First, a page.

An immaculate complexion
Paige Affinito | Wednesday, October 1, 2014
1 strained relationship
Recipe calls for a cooling rack
The relationships we maintain with others are like an epidermis. Yes, this is a bizarre introductory statement and unique choice of metaphor, but I can think of no better parallel for the ways in which we foster bonds and friendships than the largest human organ—the skin.
I’m no science major, but from my basic understanding, the skin plays a vital role on both external and internal levels. The organ defines our exterior experience, as our unique complexion allows us to be identified by others. Similarly, the relationships we have with others define our unique experience in the outside world. The people we choose to identify with characterize our participation within society.
The skin guards our insides, protecting us from getting hurt or sick. It holds everything together. Through our relationships, we build a safeguard of sorts; our friends and family save us from facing our greatest fears and troubles alone. Our relationships provide a place where internal love and compassion can prosper. It is through our relations with others that we become whole.
But what I’m really trying to get at here is the fact that so much goes into maintaining both healthy skin and healthy relationships. First, think about how many features we must consider in keeping a semi-flawless complexion: pores, wrinkles, moisture, oil, facial hair, the list goes on. We strive for perfection in these areas, yet the wear and tear of everyday life denies us of a completely unblemished face. Factors such as aging and stress can completely alter the appearance of one’s skin. Analogously, these factors can also entirely change the dynamics of a relationship. Just as there are features we consider when nourishing our epidermis, there are multiple facets of a relationship we must attend to as well. Luckily, we aren’t alone in our pursuits for an immaculate complexion.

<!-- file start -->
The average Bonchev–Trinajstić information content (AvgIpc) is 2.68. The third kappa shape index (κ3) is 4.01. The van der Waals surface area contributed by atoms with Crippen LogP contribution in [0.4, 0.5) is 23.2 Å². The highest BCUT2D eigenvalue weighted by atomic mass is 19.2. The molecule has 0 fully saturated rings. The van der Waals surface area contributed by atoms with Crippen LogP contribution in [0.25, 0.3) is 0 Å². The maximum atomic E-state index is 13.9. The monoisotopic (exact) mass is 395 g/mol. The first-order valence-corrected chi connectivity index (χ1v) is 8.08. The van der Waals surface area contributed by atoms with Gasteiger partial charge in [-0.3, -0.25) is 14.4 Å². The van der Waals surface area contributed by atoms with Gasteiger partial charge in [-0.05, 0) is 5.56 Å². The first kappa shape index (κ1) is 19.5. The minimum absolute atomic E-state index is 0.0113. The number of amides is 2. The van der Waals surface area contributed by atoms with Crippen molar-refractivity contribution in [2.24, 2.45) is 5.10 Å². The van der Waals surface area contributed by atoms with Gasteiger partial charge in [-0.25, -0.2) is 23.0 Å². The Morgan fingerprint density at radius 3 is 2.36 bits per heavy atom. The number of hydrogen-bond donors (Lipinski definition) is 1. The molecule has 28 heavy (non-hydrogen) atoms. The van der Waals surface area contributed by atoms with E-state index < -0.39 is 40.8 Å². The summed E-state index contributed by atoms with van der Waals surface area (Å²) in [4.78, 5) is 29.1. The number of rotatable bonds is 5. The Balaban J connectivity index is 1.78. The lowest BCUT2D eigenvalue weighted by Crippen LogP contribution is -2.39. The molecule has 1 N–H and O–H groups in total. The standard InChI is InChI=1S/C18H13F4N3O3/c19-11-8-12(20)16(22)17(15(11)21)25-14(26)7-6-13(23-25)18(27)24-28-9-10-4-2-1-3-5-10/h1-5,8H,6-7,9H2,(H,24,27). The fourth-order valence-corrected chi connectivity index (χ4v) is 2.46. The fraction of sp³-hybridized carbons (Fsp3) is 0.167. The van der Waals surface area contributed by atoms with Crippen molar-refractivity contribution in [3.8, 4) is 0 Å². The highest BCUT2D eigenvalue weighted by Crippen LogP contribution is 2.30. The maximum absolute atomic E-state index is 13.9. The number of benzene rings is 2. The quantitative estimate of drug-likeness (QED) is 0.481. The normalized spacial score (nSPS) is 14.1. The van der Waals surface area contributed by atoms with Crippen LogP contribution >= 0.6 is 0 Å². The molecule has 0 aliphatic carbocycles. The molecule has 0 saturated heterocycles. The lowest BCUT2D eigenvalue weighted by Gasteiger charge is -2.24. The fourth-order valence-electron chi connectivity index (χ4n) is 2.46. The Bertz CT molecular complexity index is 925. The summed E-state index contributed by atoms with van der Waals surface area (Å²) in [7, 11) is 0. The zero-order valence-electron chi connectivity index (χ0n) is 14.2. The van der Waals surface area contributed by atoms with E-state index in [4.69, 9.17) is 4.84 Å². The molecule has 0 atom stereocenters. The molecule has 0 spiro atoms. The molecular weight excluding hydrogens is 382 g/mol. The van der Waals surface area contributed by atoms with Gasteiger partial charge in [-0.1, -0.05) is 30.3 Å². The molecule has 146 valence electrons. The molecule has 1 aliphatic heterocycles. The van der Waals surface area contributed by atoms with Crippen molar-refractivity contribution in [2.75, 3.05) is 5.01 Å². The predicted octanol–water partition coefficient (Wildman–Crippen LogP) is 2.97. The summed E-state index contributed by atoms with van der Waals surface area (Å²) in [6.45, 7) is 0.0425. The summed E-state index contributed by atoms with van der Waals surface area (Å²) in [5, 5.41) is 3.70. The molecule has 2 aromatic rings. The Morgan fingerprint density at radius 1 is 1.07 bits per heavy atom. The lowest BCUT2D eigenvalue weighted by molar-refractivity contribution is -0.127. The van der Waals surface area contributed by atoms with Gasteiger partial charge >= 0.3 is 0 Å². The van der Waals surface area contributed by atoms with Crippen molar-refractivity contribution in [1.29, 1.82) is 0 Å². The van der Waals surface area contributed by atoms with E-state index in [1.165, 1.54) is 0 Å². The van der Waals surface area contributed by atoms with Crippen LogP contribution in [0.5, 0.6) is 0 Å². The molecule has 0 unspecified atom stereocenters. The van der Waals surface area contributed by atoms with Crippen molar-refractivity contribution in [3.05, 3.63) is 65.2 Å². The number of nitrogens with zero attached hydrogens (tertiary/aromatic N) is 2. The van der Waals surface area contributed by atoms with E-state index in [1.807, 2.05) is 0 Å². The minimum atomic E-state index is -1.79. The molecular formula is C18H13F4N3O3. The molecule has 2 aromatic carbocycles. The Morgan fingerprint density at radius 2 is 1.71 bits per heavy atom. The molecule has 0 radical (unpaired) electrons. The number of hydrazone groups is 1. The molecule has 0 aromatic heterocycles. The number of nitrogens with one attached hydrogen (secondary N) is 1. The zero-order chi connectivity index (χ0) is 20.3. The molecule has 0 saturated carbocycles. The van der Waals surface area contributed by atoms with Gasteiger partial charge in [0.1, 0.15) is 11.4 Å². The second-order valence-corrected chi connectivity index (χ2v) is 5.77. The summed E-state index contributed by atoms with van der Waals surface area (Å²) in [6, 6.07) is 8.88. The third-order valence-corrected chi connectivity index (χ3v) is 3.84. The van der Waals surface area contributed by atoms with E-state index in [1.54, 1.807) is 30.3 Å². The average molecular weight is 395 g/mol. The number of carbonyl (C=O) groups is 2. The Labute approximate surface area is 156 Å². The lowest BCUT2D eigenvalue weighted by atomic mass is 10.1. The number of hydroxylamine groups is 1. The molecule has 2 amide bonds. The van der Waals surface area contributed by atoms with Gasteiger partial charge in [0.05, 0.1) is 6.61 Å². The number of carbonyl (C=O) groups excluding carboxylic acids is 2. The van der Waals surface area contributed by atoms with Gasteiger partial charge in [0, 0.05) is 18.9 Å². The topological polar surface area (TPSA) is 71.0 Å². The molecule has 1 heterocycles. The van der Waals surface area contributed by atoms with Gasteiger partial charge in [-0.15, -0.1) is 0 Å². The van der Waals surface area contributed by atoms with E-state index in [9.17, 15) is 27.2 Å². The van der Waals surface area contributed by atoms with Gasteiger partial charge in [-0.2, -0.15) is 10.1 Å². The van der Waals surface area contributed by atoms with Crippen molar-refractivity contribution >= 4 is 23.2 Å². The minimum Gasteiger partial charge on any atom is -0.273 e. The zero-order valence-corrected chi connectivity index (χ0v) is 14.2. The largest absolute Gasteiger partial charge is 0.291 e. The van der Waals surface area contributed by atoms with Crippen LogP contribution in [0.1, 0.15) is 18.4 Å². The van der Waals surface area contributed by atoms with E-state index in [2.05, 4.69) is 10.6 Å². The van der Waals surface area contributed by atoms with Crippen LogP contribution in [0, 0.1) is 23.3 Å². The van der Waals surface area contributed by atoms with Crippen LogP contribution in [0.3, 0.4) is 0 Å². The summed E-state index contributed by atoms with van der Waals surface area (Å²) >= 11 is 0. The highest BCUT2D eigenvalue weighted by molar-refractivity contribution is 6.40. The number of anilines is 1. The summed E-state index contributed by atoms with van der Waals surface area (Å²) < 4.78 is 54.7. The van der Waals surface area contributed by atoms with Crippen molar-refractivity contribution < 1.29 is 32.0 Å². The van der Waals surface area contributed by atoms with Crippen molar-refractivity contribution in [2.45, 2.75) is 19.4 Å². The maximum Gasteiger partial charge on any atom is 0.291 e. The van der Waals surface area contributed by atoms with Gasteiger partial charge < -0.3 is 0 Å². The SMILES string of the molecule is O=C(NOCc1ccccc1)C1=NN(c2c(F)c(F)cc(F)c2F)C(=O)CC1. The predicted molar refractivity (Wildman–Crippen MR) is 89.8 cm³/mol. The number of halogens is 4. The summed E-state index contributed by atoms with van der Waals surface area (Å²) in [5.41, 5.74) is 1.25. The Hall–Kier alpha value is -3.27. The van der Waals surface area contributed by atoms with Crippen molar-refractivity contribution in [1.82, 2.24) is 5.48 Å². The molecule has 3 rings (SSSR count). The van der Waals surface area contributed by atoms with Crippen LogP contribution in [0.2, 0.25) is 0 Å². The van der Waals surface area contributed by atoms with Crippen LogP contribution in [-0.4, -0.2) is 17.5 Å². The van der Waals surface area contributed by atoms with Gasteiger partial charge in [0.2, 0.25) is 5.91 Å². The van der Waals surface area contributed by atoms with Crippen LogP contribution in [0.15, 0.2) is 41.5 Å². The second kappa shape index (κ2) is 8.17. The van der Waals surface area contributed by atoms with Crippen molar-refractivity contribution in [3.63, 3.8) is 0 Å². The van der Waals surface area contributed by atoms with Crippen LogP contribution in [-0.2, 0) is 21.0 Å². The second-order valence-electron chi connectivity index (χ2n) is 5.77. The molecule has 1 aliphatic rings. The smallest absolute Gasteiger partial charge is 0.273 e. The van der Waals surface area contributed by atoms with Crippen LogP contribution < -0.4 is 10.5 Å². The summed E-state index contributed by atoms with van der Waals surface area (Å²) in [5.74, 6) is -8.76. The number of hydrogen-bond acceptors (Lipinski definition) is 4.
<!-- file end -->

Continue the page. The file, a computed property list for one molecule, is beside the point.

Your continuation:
Picture the cosmetic aisles of your nearest drugstore, brimming with different colored bottles and tubes. Here, variations upon variations of anti-aging creams, cleansers, sunscreens, moisturizers, and concealers, associated with claims to purify the skin, are at our disposal. Nevertheless, as a fair-skinned female who has had her fair share of sunburns, acne, and under eye circles that permanently darken with every all-nighter, I can attest to the fact that some of these products just don’t do the trick.
A week before my high school graduation, I decided to go on a run through my neighborhood. While jogging, I fell face first on pavement and scraped the bottom of my chin. The resulting blemish, an elevated gash encompassed by a purple-ish bruise, was horrific. Mortified, I ran to the nearest CVS, and scanned the cosmetic aisle for any and every product that could potentially reduce its immense discoloration and size. I tried multiple ointments, antibacterial creams and foundations of two different shades. None of these did the trick. If anything, my multiple applications of lotions and makeup only aggravated the state of my wound. Yet I put all my faith in these remedies, hoping they would be the solution to miraculously speed up the healing process just in time for graduation.
What I really needed to do was stop touching the thing and let it heal on its own.
What does this have to do with our relationships? Well, it’s inevitable that the connections we make with other people won’t always be flawless. Over time, we’re bound to run into an inevitable blemish. We’re guaranteed to face unavoidable tensions, nasty falling outs and petty arguments. And sure, there are things we can do to speed up recovery, as we strive to maintain healthy ties with those closest to us. We can have a conversation; sometimes, a simple apology does the trick. But just like CVS remedies, these things aren’t always the solution.
In situations where multiple conversations and attempted apologies only seem to aggravate a situation, sometimes it’s best to just let things be. Keep a distance. Don’t touch. Just like the skin, relationships often heal themselves over time.
The views expressed in this column are those of the author and not necessarily those of The Observer.